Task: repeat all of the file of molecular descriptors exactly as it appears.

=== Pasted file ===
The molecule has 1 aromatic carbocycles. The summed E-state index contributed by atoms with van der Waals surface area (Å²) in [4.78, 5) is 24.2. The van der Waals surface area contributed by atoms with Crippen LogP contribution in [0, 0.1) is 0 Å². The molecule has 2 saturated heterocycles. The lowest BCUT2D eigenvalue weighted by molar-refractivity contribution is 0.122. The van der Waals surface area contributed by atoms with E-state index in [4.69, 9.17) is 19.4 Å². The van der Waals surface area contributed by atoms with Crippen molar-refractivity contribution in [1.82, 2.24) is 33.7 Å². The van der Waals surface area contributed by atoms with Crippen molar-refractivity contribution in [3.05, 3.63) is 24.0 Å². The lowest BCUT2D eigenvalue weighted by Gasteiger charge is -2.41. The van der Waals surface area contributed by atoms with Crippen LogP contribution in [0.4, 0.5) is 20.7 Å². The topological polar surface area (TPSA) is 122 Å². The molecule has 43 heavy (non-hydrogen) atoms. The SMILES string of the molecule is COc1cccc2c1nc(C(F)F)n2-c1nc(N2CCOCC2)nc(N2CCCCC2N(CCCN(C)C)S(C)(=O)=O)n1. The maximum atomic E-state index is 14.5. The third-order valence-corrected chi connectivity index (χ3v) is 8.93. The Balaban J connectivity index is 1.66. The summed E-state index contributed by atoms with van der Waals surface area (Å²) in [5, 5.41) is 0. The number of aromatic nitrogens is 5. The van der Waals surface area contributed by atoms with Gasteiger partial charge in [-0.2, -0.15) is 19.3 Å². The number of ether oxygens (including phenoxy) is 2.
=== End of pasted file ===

The molecule has 1 aromatic carbocycles. The summed E-state index contributed by atoms with van der Waals surface area (Å²) in [4.78, 5) is 24.2. The van der Waals surface area contributed by atoms with Crippen LogP contribution in [0, 0.1) is 0 Å². The molecule has 2 saturated heterocycles. The lowest BCUT2D eigenvalue weighted by molar-refractivity contribution is 0.122. The van der Waals surface area contributed by atoms with E-state index in [4.69, 9.17) is 19.4 Å². The van der Waals surface area contributed by atoms with Crippen molar-refractivity contribution in [1.82, 2.24) is 33.7 Å². The van der Waals surface area contributed by atoms with Crippen molar-refractivity contribution in [3.05, 3.63) is 24.0 Å². The lowest BCUT2D eigenvalue weighted by Gasteiger charge is -2.41. The van der Waals surface area contributed by atoms with Crippen LogP contribution in [0.4, 0.5) is 20.7 Å². The topological polar surface area (TPSA) is 122 Å². The molecule has 43 heavy (non-hydrogen) atoms. The SMILES string of the molecule is COc1cccc2c1nc(C(F)F)n2-c1nc(N2CCOCC2)nc(N2CCCCC2N(CCCN(C)C)S(C)(=O)=O)n1. The maximum atomic E-state index is 14.5. The third-order valence-corrected chi connectivity index (χ3v) is 8.93. The Balaban J connectivity index is 1.66. The summed E-state index contributed by atoms with van der Waals surface area (Å²) in [5, 5.41) is 0. The number of aromatic nitrogens is 5. The van der Waals surface area contributed by atoms with Gasteiger partial charge in [-0.2, -0.15) is 19.3 Å². The number of ether oxygens (including phenoxy) is 2.